–J. Todd Billings (2011-11-01). Union with Christ: Reframing Theology and Ministry for the Church (Kindle Locations 457-486). Baker Publishing Group. Kindle Edition.

Unsurprisingly, J.I. Packer has quite a bit to say about the way adoption transforms our identity. Towards the end of his chapter on the subject in his classic Knowing God, Packer summarizes some of the glories of adoption and gives us some questions to ask ourselves in light of this brilliant reality:

Do I, as a Christian, understand myself? Do I know my own real identity? My own real destiny? I am a child of God. God is my Father; heaven is my home; every day is one day nearer. My Savior is my brother; every Christian is my brother too. Say it over and over to yourself first thing in the morning, last thing at night, as you wait for the bus, any time when your mind is free, and ask that you may be enabled to live as one who knows it is all utterly and completely true. For this is the Christian’s secret of—a happy Life?—yes, certainly, but we have something both higher and profounder to say. This is the Christian’s secret of a Christian life, and of a God-honoring life, and these are the aspects of the situation that really matter. May this secret become fully yours, and fully mine. To help us realize more adequately who and what, as children of God, we are and are called to be, here are some questions by which we do well to examine ourselves again and again.

Do I understand my adoption? Do I value it? Do I daily remind myself of my privilege as a child of God?

Have I sought full assurance of my adoption? Do I daily dwell on the love of God to me?

Do I treat God as my Father in heaven, loving, honoring and obeying him, seeking and welcoming his fellowship, and trying in everything to please him, as a human parent would want his child to do?

Do I think of Jesus Christ, my Savior and my Lord, as my brother too, bearing to me not only a divine authority but also a divine-human sympathy? Do I think daily how close he is to me, how completely he understands me, and how much, as my kinsman-redeemer, he cares for me?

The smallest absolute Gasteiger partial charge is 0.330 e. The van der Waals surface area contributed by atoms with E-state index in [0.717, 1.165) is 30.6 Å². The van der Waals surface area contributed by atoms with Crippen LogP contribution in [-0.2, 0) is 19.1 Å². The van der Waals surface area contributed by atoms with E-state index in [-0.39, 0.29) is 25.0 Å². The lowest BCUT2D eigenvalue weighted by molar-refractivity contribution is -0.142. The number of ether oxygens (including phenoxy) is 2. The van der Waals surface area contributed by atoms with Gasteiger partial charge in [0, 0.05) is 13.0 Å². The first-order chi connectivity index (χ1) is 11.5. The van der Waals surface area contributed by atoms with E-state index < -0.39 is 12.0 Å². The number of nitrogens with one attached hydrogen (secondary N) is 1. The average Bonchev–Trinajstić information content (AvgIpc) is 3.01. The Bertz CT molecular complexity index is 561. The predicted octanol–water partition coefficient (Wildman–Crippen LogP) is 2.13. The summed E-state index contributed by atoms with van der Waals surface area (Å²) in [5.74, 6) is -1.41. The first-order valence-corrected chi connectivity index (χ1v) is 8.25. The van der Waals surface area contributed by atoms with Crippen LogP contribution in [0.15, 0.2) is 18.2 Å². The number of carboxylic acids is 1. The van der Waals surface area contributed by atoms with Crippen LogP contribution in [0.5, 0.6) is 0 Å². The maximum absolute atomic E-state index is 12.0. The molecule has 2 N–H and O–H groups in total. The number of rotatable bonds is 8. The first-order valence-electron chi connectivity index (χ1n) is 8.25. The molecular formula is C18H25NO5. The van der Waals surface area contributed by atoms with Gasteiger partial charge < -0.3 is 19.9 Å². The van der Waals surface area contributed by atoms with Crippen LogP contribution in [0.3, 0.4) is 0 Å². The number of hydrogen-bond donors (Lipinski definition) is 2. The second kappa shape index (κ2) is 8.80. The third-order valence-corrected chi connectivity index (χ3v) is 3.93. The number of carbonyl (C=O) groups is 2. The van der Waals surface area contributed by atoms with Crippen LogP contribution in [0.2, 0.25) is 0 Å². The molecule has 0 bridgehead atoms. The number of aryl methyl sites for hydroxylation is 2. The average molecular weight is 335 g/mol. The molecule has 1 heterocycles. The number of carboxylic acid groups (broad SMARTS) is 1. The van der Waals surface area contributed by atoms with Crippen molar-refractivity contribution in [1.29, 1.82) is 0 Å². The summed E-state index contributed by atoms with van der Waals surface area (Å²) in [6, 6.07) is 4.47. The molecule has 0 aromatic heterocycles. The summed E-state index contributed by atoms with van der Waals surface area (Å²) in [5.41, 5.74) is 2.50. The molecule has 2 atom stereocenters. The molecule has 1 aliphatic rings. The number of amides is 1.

Have I learned to hate the things that displease my Father? Am I sensitive to the evil things to which he is sensitive? Do I make a point of avoiding them, lest I grieve him?

Do I look forward daily to that great family occasion when the children of God will finally gather in heaven before the throne of God, their Father, and of the Lamb, their brother and their Lord? Have I felt the thrill of this hope?

Do I love my Christian brothers and sisters with whom I live day by day, in a way that I shall not be ashamed of when in heaven I think back over it? Am I proud of my Father, and of his family, to which by his grace I belong? Does the family likeness appear in me? If not, why not?

God humble us; God instruct us; God make us his own true children.

Knowing God, pp. 258-260

Soli Deo Gloria

Top Five Reformedish Books of 2013

AD: I use Grammarly to check plagiarism because what if I go on the Janet Mefferd Show? 

Once again it is time for my annual “Top Five Reformedish Books” of the year. This is actually a horrible post to write. I read a lot of good books this year. Many of them deserve to be on Top Five book lists somewhere. For me, though, these particular five distinguished themselves. Now, unlike some other lists, I am not simply choosing from books published in 2013, but rather from ones that I’ve read in 2013. I am still catching up on 20 centuries of thought, you know. Well, without further ado, here they are: